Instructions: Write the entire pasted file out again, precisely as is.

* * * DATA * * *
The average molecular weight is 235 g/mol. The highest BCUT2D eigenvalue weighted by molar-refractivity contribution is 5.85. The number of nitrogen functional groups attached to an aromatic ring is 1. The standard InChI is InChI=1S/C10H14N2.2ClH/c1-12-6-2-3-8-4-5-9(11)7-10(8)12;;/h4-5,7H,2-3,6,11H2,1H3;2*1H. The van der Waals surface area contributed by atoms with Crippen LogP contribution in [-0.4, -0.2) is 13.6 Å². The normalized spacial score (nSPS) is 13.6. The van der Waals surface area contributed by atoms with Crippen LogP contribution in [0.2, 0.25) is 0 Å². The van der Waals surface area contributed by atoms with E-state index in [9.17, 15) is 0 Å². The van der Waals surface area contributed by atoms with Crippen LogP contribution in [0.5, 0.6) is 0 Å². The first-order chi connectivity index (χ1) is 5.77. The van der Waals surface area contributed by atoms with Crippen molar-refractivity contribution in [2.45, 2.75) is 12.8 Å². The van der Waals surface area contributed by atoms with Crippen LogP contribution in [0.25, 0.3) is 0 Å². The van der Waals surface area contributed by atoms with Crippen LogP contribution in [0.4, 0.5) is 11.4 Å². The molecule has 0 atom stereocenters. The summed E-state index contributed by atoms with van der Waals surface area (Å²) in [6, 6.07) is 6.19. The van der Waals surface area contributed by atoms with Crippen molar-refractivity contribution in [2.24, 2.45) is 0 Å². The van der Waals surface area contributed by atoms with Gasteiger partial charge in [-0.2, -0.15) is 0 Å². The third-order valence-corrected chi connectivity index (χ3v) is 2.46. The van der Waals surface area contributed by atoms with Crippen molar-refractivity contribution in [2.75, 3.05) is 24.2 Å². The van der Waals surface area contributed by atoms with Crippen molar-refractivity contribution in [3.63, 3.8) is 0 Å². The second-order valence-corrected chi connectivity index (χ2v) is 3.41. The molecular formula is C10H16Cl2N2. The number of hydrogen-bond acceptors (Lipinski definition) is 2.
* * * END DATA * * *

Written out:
The average molecular weight is 235 g/mol. The highest BCUT2D eigenvalue weighted by molar-refractivity contribution is 5.85. The number of nitrogen functional groups attached to an aromatic ring is 1. The standard InChI is InChI=1S/C10H14N2.2ClH/c1-12-6-2-3-8-4-5-9(11)7-10(8)12;;/h4-5,7H,2-3,6,11H2,1H3;2*1H. The van der Waals surface area contributed by atoms with Crippen LogP contribution in [-0.4, -0.2) is 13.6 Å². The normalized spacial score (nSPS) is 13.6. The van der Waals surface area contributed by atoms with Crippen LogP contribution in [0.2, 0.25) is 0 Å². The van der Waals surface area contributed by atoms with E-state index in [9.17, 15) is 0 Å². The van der Waals surface area contributed by atoms with Crippen LogP contribution in [0.5, 0.6) is 0 Å². The first-order chi connectivity index (χ1) is 5.77. The van der Waals surface area contributed by atoms with Crippen molar-refractivity contribution in [2.45, 2.75) is 12.8 Å². The van der Waals surface area contributed by atoms with Crippen LogP contribution in [0.25, 0.3) is 0 Å². The van der Waals surface area contributed by atoms with Crippen LogP contribution in [0.4, 0.5) is 11.4 Å². The molecule has 0 atom stereocenters. The summed E-state index contributed by atoms with van der Waals surface area (Å²) in [6, 6.07) is 6.19. The van der Waals surface area contributed by atoms with Crippen molar-refractivity contribution in [2.24, 2.45) is 0 Å². The van der Waals surface area contributed by atoms with Gasteiger partial charge in [-0.2, -0.15) is 0 Å². The third-order valence-corrected chi connectivity index (χ3v) is 2.46. The van der Waals surface area contributed by atoms with Crippen molar-refractivity contribution in [2.75, 3.05) is 24.2 Å². The van der Waals surface area contributed by atoms with Crippen molar-refractivity contribution in [3.63, 3.8) is 0 Å². The second-order valence-corrected chi connectivity index (χ2v) is 3.41. The molecular formula is C10H16Cl2N2. The number of hydrogen-bond acceptors (Lipinski definition) is 2.